Studies have shown that children who pursue music education gain a multitude of benefits, including larger vocabularies, better study skills, and even a lower risk of substance abuse. Additionally, studying music early in life can influence brain development and improve a child’s capacity for memory. In order to help a young student take advantage of these and other benefits, parents should keep the following tips in mind when helping their child decide which instrument they should play.
1. Consider the child’s age.
There is a debate over when children should begin attending music lessons for the first time. While some experts suggest that children can begin music instruction at an age as young as three, others suggest waiting until the child is at least four or five years old to start. Signing a young child up for music lessons too early can result in frustration and boredom that prevents them from enjoying the process of developing their talent, leading them to ultimately reject music lessons throughout childhood. With that established, there are certain musical instruments that younger children will find easier to learn to play.
Piano is an excellent instrument for early learners, as young children can begin to practice as soon as they are physically capable of reaching the keys and have the hand strength required to push them down. Simpler instruments like the recorder are also a good option in the early years. A child can begin to practice the recorder as soon as their fingers can cover the instrument’s holes, and this can establish a path to playing other wind instruments like the clarinet, flute, or bassoon at an older age. Violin may also be an acceptable option for children around the age of five, as the instrument can be purchased in small sizes designed to fit small hands. Larger stringed instruments such as the cello or bass are better left to older children who are physically better equipped to play them.
As a child reaches the age of eight, more options become possible. At this age, fractional size guitars become easier for a child to learn, as well as small woodwind instruments like the flute and clarinet. These instruments are easier for a child to play when he or she has the physical ability to support them and play at the same time. By the age of 10, it is generally fine for a child to start lessons on any instrument, including larger, more difficult choices like the saxophone, trombone, or cello. Some woodwind instruments are better left to children whose front adult teeth have stabilized, as playing with gaps where teeth have yet to grow can cause difficulty.
2. Consider the child’s personality.
The child’s personality should play a significant role in the instrument that he or she chooses to play. Certain instruments lend themselves more toward energetic, extroverted children, while others are better suited for those who are quiet and introverted. For example, the flute may be a more fitting instrument for children who have no qualms about being center stage. Flutists are generally positioned toward the front of a band, and a child who plays the flute must be comfortable with being stationed in front of others during performances. Other instruments like saxophone and trumpet are lead instruments frequently featured in solos and melody lines, which may be a better fit for outgoing children who are comfortable in the spotlight.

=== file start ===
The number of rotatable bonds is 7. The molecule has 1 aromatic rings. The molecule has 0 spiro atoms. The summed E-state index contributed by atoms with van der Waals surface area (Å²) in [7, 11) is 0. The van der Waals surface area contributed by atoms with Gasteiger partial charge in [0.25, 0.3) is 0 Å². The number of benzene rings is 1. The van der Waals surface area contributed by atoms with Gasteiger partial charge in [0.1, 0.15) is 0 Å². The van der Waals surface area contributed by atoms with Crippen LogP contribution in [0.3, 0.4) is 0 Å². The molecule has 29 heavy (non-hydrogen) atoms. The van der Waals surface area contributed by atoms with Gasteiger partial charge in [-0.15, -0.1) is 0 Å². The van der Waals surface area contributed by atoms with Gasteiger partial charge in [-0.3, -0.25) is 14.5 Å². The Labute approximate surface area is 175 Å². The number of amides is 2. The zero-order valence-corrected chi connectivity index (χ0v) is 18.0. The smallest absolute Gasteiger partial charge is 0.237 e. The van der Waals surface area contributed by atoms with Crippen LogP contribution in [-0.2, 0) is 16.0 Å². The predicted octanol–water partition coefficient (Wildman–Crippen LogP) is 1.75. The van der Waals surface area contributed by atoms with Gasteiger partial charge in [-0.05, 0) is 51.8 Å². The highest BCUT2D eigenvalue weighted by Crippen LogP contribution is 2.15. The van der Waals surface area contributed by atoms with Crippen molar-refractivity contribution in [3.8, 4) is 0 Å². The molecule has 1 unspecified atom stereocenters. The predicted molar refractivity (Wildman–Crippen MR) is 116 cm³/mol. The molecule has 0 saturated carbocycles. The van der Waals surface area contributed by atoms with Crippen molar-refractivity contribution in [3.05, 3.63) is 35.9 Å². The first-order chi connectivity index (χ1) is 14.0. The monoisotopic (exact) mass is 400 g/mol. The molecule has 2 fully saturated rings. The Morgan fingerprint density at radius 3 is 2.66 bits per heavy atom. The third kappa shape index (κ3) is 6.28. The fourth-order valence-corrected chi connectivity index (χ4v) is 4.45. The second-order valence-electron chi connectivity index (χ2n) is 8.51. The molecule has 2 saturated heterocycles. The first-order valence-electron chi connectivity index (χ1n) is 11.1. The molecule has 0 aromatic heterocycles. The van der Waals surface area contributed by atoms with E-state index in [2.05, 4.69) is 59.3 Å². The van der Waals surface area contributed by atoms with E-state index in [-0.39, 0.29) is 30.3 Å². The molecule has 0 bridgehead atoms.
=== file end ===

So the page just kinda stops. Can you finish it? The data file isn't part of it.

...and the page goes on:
Children who exhibit introverted, quieter personalities may enjoy learning to play the piano, an instrument they can practice independently and use to provide melodic background support to others or continue to perform solo. Children who are on the shy or quiet side may also enjoy stringed instruments like the violin, viola, and cello, which give them the opportunity to contribute to a musical number as a part of a group, rather than bringing singular attention to themselves during a performance. Children who are extremely independent and technical may enjoy an instrument like guitar, while children with hyperactive or restless qualities may find an outlet in drums and percussion instruments.
3. Consider the child’s personal preference.
Ultimately, if a child shows a passion for or an interest in a specific instrument, that should be the instrument that he or she pursues. Children who are allowed to practice an instrument that they have chosen for themselves will be more likely to commit to the practice it takes to become proficient. In addition, they will be less likely to quit when practicing music becomes complicated or frustrating. Parents who choose instruments for their children to play without the child’s input may be disappointed when their child becomes frustrated and gives up the instrument entirely later on.
If a child does not show interest in any particular instrument, parents should consider letting him or her try out a variety of instruments before settling on one. After all, children will benefit from the pursuit of music no matter which instrument they decide to practice. In addition, parents must be prepared to actively support their children’s musical endeavors, attend concerts, and provide them with the tools they need to foster a positive relationship with music that carries over into their adult lives.